Verifying the Force TLS settings using CheckTLS.com

Verify the o365pilot.com infrastructure

We will access the CheckTLS.com website and try to send E-mail message to a recipient named – [email protected]

In the address box, we will enter the required E-mail address that we wish to check (to be more accurate; we want to test the mail server that represents the domain name).

Click on the Try it

Verify the destination mail server certificate - Force TLS -01

In the following screenshot, we can see the results:

On the top screen, we can see a summary table that displays all the parameters that verified regarding the “destination mail server.”

We can see that all the tests complete successfully. For example, the server certificate (Cert OK) is “OK”, TLS Neg (Negotiation) is OK and so on.

Verify the destination mail server certificate - Force TLS -02

If we continue to scroll down, we can see more detailed information about the TLS session. On the top, we can see that the CheckTLS.com mail server manages to find the MX record of the o365pilot.com domain and manage to complete the TLS session with the mail server that represents this domain (Exchange Online mail server in our scenario).

We can see that the destination mail server “inform” that he supports TLS by displaying the command: 250- STARTTLS

In addition, we can see that the CheckTLS.com mail server manages to get the certificate of the destination mail server. We can see that the certificate “belong” to Microsoft and the certificate includes the host name – mail.protection.outlook.com

Verify the destination mail server certificate - Force TLS -03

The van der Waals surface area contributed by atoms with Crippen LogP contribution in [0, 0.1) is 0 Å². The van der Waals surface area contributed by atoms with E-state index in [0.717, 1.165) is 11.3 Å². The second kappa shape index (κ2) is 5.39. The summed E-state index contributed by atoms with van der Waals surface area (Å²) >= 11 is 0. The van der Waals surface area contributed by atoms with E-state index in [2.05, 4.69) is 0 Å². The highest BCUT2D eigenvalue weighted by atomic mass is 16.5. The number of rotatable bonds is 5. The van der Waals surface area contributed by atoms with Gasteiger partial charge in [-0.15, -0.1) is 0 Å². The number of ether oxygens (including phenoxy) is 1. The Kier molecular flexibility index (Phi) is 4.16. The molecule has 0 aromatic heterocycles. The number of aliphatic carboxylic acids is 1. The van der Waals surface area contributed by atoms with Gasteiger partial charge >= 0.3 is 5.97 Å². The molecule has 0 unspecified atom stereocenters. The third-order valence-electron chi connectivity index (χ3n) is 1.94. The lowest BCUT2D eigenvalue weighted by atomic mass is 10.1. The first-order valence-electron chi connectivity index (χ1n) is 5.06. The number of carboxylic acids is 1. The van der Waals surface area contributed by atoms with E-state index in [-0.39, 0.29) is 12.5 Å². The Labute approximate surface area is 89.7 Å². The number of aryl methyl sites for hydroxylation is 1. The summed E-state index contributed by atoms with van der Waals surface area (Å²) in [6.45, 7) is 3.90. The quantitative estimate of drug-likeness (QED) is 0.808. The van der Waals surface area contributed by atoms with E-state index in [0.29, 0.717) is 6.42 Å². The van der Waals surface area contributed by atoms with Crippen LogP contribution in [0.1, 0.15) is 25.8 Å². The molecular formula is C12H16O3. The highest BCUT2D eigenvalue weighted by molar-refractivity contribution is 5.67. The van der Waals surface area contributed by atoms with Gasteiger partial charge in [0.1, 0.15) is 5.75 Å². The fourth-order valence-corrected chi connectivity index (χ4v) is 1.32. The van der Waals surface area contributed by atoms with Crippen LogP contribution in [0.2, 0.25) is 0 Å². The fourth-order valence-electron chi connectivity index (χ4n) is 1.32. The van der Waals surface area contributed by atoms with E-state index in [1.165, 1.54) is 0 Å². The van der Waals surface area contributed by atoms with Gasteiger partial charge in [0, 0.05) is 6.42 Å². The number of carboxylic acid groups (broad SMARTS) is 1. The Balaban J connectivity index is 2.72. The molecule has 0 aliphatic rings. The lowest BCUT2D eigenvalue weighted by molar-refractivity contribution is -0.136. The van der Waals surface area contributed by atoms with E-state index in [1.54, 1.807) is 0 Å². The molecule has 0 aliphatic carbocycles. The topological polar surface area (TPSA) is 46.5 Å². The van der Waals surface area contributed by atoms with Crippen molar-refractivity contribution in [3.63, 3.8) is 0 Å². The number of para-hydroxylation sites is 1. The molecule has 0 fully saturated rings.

In the case that we want to get more detailed information, we can click on the – More Detail option.

Verify the destination mail server certificate - Force TLS -04

In the following screenshot, we can see that additional details such as – the digital signature algorithm that used in the server certificate, the value of the public key and more.

Verify the destination mail server certificate - Force TLS -05

Implement sender test

In a scenario in which source recipient sends an E-mail message to the destination recipient, and we experience some mail flow problem; it’s not easy to understand which of the sides has the problem.

An additional option that is offered by the CheckTLS.com tool is to implement a sender test.

To be able to use the sender test, in the sender section, click on Run It

Checking sender mail infrastructure TLS settings - 01

Click on Start Test

Checking sender mail infrastructure TLS settings - 02

On the next screen, we can see that a unique code (passcode) generated for us.

We will need to copy the E-mail address that appears [email protected] and the passcode.

We will need to pass the passcode in the E-mail that sent by the recipient, to whom we want to check his mail infrastructure.

Checking sender mail infrastructure TLS settings - 03

In our scenario, we want to check the mail infrastructure of the organization: thankyouforsharing.org.

The recipient who will send the E-mail message is – [email protected]

We will log into Ayelet mailbox and create a new mail message.

In the subject line, we will paste the code that we get from the former step, and the “destination recipient” will be – [email protected]

Checking sender mail infrastructure TLS settings - 04

In the following screenshot, we can see the results.

A replay to mail was sent to [email protected]

The replay mail contains a detailed log, which includes information about the TLS session.

Checking sender mail infrastructure TLS settings - 05

Analyzing information from mail headers by using the ExRCA mail analyzer

In the following section, we will demonstrate how to troubleshooting TLS mail flow.